Sunni Islam
of the Shafi school of jurisprudence, with a smaller population of Ahmadis who first established themselves in the country in the 1980s,[2] and the increasingly harassed, by Sunni fundamentalists, Shia Muslims.[3]Contents1 History1.1 Settlement of Arabs 1.2 Colonization and Independence2 ReferencesHistory[edit] Settlement of Arabs[edit] Further information: Sorabe alphabet Beginning in the 10th or 11th century, Arab
Arab
and Zanzibari
Zanzibari
ivory merchants working their way down the east coast of Africa in their dhows and established settlements on the west coast of Madagascar
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Islam In Malawi
Islam
Islam
is the second largest religion in Malawi
Malawi
after Christianity. Nearly all of Malawi's Muslims adhere to Sunni Islam.[1] Though difficult to assess,[2] according to the CIA Factbook, in 2008 about 12.8% of the country's population was Muslim;[3] such a lower figure is rejected by
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Islam In Mauritania
Virtually all Mauritanians are Sunni
Sunni
Muslims. They adhere to the Maliki
Maliki
madhhab, one of the four Sunni
Sunni
schools of law. Since independence in 1960, Mauritania
Mauritania
has been an Islamic republic. The Constitutional Charter of 1985 declares Islam
Islam
the state religion and sharia the law of the land.Contents1 History 2 Sufi brotherhoods 3 Indigenous traditions 4 See also 5 ReferencesHistory[edit] Islam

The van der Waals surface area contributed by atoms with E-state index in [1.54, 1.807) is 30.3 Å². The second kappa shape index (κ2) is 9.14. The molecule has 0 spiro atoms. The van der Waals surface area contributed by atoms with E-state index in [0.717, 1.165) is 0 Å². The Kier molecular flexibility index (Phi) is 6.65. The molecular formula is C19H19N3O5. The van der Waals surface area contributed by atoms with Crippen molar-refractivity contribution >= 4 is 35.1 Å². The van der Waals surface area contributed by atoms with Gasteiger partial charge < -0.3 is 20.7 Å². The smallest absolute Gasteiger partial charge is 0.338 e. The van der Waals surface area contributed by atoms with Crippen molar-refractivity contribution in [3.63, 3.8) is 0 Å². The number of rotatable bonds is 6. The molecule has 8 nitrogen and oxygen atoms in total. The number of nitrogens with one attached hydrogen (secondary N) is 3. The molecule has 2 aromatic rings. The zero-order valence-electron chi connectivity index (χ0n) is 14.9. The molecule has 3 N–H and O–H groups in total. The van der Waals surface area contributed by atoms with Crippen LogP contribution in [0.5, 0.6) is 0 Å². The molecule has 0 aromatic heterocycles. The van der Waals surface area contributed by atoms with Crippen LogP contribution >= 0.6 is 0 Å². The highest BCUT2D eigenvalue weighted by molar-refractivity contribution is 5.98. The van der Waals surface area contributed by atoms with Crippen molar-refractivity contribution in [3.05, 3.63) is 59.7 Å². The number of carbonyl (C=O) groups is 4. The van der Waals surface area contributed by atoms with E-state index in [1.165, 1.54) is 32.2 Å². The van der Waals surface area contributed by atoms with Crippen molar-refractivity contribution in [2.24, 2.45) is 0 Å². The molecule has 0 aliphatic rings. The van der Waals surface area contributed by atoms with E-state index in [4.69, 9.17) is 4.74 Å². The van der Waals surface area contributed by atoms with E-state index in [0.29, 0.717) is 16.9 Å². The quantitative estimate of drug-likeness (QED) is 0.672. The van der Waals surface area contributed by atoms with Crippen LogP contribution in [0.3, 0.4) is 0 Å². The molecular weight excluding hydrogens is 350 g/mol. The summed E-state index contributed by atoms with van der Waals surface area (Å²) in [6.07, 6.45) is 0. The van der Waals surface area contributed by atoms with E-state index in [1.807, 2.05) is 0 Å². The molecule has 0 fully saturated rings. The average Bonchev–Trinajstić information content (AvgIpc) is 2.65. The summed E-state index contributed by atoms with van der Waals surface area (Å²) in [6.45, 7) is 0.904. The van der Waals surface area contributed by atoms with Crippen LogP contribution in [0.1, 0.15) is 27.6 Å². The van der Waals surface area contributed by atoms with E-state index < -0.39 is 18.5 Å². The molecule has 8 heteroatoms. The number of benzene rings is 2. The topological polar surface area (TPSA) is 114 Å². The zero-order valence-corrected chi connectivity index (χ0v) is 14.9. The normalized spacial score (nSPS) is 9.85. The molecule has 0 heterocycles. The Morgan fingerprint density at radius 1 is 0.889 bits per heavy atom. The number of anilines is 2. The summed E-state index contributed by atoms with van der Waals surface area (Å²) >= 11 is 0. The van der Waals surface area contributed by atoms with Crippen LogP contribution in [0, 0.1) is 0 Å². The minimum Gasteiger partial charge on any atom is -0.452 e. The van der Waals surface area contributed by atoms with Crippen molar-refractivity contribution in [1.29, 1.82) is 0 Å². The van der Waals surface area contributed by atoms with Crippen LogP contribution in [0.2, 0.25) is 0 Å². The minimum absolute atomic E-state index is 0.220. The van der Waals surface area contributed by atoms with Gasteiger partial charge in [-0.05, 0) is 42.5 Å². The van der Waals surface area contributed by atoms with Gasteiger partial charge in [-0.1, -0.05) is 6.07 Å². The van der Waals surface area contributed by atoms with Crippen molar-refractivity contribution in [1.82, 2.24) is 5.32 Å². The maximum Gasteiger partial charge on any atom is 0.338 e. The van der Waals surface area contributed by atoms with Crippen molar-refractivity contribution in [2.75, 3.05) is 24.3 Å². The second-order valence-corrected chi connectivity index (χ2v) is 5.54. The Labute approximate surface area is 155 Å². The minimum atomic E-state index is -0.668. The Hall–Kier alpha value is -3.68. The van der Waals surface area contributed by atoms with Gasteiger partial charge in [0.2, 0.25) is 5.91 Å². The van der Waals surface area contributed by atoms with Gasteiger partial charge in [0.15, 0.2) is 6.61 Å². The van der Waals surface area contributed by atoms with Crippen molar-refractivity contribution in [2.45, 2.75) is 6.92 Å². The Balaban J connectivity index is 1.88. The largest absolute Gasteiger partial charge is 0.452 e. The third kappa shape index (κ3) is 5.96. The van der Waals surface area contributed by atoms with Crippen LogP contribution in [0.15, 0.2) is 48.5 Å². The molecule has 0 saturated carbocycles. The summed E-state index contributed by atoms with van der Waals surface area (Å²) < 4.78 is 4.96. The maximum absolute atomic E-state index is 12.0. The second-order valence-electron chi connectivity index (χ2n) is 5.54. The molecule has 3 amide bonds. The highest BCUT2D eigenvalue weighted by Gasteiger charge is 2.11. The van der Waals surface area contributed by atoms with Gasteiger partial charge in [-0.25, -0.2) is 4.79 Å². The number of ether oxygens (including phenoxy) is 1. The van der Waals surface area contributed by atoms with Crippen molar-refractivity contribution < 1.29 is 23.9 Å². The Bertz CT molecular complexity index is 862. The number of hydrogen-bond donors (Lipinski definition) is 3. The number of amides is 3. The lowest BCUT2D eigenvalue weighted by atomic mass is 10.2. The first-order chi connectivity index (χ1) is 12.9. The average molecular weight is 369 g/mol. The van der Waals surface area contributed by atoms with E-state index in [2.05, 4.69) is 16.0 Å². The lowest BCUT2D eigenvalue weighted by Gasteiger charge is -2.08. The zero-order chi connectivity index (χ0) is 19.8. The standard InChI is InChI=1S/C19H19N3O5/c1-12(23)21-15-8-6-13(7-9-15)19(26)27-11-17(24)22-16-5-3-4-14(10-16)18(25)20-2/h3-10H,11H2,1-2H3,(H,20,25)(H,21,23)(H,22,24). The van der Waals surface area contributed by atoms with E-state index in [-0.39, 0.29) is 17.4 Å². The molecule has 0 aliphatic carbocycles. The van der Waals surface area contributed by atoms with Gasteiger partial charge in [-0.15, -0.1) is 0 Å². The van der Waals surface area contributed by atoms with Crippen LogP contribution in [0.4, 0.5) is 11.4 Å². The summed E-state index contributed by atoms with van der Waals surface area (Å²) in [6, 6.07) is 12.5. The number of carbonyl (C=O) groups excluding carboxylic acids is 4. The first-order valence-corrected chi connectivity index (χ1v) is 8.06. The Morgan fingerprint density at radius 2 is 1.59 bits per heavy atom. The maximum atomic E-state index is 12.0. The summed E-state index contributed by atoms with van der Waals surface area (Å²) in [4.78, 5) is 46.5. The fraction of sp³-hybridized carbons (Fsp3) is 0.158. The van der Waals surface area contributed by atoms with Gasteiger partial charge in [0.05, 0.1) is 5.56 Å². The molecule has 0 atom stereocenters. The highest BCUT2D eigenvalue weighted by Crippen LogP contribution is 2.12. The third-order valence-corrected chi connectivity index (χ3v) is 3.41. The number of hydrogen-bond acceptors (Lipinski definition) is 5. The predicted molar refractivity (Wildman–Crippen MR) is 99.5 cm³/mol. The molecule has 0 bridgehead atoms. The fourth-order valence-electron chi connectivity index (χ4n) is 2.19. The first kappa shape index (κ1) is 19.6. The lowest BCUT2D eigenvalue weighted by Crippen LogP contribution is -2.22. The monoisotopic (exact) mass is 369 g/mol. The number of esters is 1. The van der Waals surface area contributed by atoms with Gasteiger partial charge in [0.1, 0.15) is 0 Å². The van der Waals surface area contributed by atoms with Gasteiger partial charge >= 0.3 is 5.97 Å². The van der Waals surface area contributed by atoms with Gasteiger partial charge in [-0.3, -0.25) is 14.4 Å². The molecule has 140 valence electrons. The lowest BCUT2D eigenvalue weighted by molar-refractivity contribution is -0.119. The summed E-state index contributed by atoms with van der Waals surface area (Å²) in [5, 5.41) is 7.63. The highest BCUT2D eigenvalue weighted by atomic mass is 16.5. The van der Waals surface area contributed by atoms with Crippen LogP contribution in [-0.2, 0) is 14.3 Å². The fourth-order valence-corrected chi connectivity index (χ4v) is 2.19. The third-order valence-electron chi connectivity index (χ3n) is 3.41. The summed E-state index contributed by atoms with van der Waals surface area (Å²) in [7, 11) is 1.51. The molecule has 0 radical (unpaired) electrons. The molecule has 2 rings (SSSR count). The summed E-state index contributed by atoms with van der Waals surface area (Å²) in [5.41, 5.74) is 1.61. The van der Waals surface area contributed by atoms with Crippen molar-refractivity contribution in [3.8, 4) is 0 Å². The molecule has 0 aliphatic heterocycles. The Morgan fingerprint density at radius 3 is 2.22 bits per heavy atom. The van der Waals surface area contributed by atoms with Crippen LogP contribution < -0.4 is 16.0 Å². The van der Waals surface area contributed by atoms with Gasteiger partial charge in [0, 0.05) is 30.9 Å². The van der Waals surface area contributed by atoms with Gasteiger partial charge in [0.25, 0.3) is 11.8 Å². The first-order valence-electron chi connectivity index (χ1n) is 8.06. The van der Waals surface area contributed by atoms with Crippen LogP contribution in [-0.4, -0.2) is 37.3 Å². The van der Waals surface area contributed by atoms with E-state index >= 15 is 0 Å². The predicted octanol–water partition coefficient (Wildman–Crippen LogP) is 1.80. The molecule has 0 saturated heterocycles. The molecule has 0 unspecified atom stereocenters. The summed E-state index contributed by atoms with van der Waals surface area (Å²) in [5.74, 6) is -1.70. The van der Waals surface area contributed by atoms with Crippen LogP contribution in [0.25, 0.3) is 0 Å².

Islam
first spread southward into West Africa, including Mauritania, with the movement of Muslim traders and craftsmen and later with the founders of Islamic brotherhoods
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Islam In Mauritius
Muslims
Muslims
constitute over 17.3 per cent of Mauritius
Mauritius
population.[1] Muslims
Muslims
of Mauritius
Mauritius
are mostly of Indian descent. Muslims
Muslims
arrived to Mauritius
Mauritius
during the British regime starting from 1810 as large scale indentured slaves from India. Mauritius
Mauritius
got independence during 1968 and there was no state religion in Mauritius
Mauritius
defined in the constitution
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Islam In Morocco
Islam
Islam
is the largest religion in Morocco, with more than 99% of the population adhering to it. The vast majority of Muslims in Morocco
Morocco
are Sunni
Sunni
belonging to the Maliki
Maliki
school of jurisprudence.Contents1 History 2 Practice 3 References 4 See alsoHistory[edit] Islam
Islam
was first brought to Morocco
Morocco
in 680 by an Arab
Arab
invasion under the Uqba ibn Nafi, who was a general serving under the Umayyads
Umayyads
of Damascus. In 788, The Zaydi Shia
Zaydi Shia
Idrisids
Idrisids
ruled large parts of Morocco. Their contemporaries included the heretical Barghawata
Barghawata
state and the Khariji
Khariji
state of Sijilmasa
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Islam In Mozambique
Islam
Islam
in Mozambique
Mozambique
is the religion of approximately 17.9% of the total population.[1] The vast majority of Mozambican Muslims are Sunni belonging to Shafi
Shafi
school of jurisprudence, although some Ismaili Shiite Muslims are also registered. The Muslims consists primarily of indigenous Mozambicans, citizens of South Asian